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Because it was feeding time that was all we were able to get done on Saturday.

Sunday morning we applauded the kids as they sang their Christmas songs for the Church Christmas Pageant.

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Then we celebrated their Best Christmas Pageant Ever by eating way too many pancakes at IHOP, and with full bellies we headed to Home Depot to buy a screw extractor kit. By the time we finally made it out to Alice it was late afternoon and the sun was setting so I had to spotlight Tim while he tried to extract screws.

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The screw extractor kit was not as helpful as we hoped. In fact we made zero progress in the 45 minutes we were out there. It was a disheartening afternoon in Alice but with pancakes still filling our bellies and songs about donkeys and shepherds in our heads, it was hard to be mad. We decided to call it a weekend.

It wasn’t the super productive weekend we were hoping for, but we finally saw what was underneath the subfloor. The bellypan and steel frame look good so far, and with knowing that we are one dead mouse closer to having a mouse free Airstream, we are feeling pretty good.

Anyone out there have a tip for removing those stubborn screws? How did subfloor demo go for you? Did you have to cut it out one section at a time to or were the bolts and screws more cooperative for you? If you have links to your subfloor demo, please share them in the comments!

Cutting into subfloor

 

9 thoughts on “Cutting into Alice’s Subfloor

    1. Meg Post author

      Thank you! It is very kind of you to express concern. We are very safe. We wear masks and spray all mice areas in bleach (only way to kill the virus) we even wrote a post about it here!

      Reply
  1. jane Shriver

    So glad I found your sight. We purchased a 1976 Airstream Sovereign out of a farm field in April 2015. We are just getting to the subfloor this month and I have been also working on the screen door this week. It is good to see someone going through the same things we are and you are a step or so ahead of us so it is helpful. Have it gutted ( about a dozen dead petrified mice ) and since the owner had many dogs, and dog food outside for mice to hoard, literally thousands of pieces of dog food came showering down along with mouse droppings when we took off the upper walls in the airstream, glad to have that behind us. Thanks for all the great information!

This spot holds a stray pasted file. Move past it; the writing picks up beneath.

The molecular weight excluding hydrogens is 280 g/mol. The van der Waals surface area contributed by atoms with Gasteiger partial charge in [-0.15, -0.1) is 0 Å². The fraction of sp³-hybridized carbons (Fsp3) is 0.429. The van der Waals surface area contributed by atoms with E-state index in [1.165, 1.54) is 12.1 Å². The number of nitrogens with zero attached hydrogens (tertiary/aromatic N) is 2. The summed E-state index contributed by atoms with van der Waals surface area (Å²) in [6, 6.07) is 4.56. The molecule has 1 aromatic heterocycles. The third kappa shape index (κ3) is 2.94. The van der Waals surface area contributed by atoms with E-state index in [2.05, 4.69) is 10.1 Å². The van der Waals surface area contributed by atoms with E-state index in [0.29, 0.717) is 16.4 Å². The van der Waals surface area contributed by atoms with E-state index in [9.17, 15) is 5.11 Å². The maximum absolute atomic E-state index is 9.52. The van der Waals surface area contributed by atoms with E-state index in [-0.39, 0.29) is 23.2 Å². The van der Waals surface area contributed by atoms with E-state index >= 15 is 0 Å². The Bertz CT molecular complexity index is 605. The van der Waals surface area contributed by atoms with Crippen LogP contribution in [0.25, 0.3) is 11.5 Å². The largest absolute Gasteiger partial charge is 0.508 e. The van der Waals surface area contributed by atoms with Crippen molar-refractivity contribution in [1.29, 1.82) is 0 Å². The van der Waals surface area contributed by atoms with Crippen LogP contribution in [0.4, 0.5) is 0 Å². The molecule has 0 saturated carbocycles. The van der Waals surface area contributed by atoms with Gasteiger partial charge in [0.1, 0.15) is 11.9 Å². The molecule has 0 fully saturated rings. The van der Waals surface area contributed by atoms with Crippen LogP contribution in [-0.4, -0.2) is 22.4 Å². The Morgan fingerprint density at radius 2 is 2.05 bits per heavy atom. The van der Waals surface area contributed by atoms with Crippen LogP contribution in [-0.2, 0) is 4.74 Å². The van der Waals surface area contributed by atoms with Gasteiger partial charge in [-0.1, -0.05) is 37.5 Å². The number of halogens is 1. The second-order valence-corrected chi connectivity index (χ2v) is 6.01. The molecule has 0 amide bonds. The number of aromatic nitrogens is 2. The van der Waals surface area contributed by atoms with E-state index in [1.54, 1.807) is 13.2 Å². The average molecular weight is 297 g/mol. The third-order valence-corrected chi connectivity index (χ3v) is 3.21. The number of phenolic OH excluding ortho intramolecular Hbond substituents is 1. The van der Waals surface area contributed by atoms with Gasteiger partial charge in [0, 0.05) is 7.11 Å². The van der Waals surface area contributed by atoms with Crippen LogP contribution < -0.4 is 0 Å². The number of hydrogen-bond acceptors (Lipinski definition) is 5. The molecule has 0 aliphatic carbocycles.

Reply
    1. Meg Post author

      Ug… the mice are the worst. Alice was parked right next to a corn field so it housed a lot of field mice too. Thanks for the comment, keep in touch!

      Reply
  2. Tracy Fillion

    HI, I stumbled upon this as I’m researching how to remove and replace the sub floor in my ’68 Overlander.
    I can’t find the follow up after this post, did you replace the floor while keeping the shell on? Any info would be greatly appreciated, feeling overwhelmed about this!
    Thank you
    Tracy

    Reply
    1. Chad Reynolds

      We are also at the point of removing the subfloor (and feeling a little overwhelmed!) in our 66 Overlander. I had an idea and have been thinking a lot about this idea and trying to research, but can’t find anyone who has tried it. Here’s my idea and I would love to hear you and Tim’s (and anyone else reading this) thoughts about this. I’ve been in thinking about trying to remove the subfloor, but leave the wood that looks good in the C channel. The wood is definitely rotten in the C channel in a couple places and I will replace that, but most of it seems to still be in good shape, so why replace it? I’ll just cut about an inch or so shy of the C channel, remove the subfloor, and screw down the new subfloor directly to the frame. In your experience removing the subfloor in Alice, do you see a problem with this idea?

      By the way, great website – very informative. I just discovered you the other day, so I haven’t been able to read everything yet.
      Thanks!
      Chad

      Reply
      1. Tim

        If you leave the wood in the C-Channel I expect you’re compromising the integrity of the trailer at that point. The C-channel connects the floor to the shell, but it only connects to the base steel frame in a few places. By having separate pieces of wood between the c-channel and the rest of the frame, you lose a lot of structural integrity that one piece of wood adds by binding it all together to the steel frame, and not just the sides of the frame but the middle too. As you remove your floor you’ll feel that tension release (sometimes violently) as you remove each screw from the middle of the floor boards.

        Reply